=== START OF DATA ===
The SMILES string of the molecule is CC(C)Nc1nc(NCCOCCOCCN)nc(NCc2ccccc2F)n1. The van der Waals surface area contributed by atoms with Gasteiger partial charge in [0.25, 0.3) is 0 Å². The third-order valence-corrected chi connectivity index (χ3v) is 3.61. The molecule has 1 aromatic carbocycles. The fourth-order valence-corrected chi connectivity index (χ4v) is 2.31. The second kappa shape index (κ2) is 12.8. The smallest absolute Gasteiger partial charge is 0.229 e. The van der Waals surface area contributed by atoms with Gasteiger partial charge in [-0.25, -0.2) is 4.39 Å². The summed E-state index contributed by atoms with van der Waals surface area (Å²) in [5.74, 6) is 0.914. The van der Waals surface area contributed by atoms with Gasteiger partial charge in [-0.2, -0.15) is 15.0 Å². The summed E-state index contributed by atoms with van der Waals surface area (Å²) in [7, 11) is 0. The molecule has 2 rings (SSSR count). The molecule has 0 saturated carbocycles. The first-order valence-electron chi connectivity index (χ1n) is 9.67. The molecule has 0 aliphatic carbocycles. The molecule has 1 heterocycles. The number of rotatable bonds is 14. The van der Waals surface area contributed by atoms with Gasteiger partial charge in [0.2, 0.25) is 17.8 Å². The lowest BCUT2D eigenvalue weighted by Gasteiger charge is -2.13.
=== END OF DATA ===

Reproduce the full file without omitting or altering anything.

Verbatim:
The SMILES string of the molecule is CC(C)Nc1nc(NCCOCCOCCN)nc(NCc2ccccc2F)n1. The van der Waals surface area contributed by atoms with Gasteiger partial charge in [0.25, 0.3) is 0 Å². The third-order valence-corrected chi connectivity index (χ3v) is 3.61. The molecule has 1 aromatic carbocycles. The fourth-order valence-corrected chi connectivity index (χ4v) is 2.31. The second kappa shape index (κ2) is 12.8. The smallest absolute Gasteiger partial charge is 0.229 e. The van der Waals surface area contributed by atoms with Gasteiger partial charge in [-0.25, -0.2) is 4.39 Å². The summed E-state index contributed by atoms with van der Waals surface area (Å²) in [5.74, 6) is 0.914. The van der Waals surface area contributed by atoms with Gasteiger partial charge in [-0.2, -0.15) is 15.0 Å². The summed E-state index contributed by atoms with van der Waals surface area (Å²) in [7, 11) is 0. The molecule has 2 rings (SSSR count). The molecule has 0 saturated carbocycles. The first-order valence-electron chi connectivity index (χ1n) is 9.67. The molecule has 0 aliphatic carbocycles. The molecule has 1 heterocycles. The number of rotatable bonds is 14. The van der Waals surface area contributed by atoms with Gasteiger partial charge in [0.2, 0.25) is 17.8 Å². The lowest BCUT2D eigenvalue weighted by Gasteiger charge is -2.13.